But isn’t it a good thing that people do volunteer to take on these often thankless tasks? Mostly their motivation seems honourable and altruistic. And how else would we govern ourselves locally without councillors?

If we did not pay them anything, as used to be the case, only those who could afford to carry out the task without any payment could volunteer. Effectively, we would be excluding most people who could not give the time without some payment or reward. Instead we should make it inclusive by making it possible for as many as we can to feel they could afford to stand, if they want to. If the wealthy were troubled they could always privately decline their allowance or donate it to a charity.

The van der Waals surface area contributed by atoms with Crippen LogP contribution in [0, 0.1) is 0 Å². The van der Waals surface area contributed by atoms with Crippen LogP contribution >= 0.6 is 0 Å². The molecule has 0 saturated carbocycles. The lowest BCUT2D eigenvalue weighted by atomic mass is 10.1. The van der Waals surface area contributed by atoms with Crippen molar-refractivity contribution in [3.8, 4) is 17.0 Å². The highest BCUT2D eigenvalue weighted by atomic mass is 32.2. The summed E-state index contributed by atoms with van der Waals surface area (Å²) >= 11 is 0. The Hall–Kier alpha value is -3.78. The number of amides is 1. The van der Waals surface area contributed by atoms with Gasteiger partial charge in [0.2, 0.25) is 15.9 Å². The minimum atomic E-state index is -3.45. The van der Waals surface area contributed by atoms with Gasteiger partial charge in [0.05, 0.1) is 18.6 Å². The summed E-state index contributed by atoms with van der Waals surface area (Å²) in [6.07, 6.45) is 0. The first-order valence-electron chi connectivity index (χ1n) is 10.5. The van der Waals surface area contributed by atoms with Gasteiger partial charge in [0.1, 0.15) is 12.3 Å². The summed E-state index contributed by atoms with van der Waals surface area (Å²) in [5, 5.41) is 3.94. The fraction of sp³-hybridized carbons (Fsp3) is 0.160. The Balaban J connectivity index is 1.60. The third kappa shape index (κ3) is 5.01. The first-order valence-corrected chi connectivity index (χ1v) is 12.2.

I have heard it argued that enabling all, financially, to become councillors would not be a good thing or necessary. The argument goes that those who can afford to do these things are, by and large, those with the necessary ability. Don’t believe it. Anyone who has worked with or observed closely the, so called, great and good will find they all have feet of clay and limitations on their ability, just like the rest of us. There is no monopoly of wisdom, or goodness, in any sector or group.

However, the current system is far from perfect. The allowance paid is, in any case, far too small to allow most of us to take on, what can be, a very demanding task. This is especially so these days, where the complexity of bureaucracy, legislation, and regulations is constantly increasing, not to mention the demands of instant electronic communications.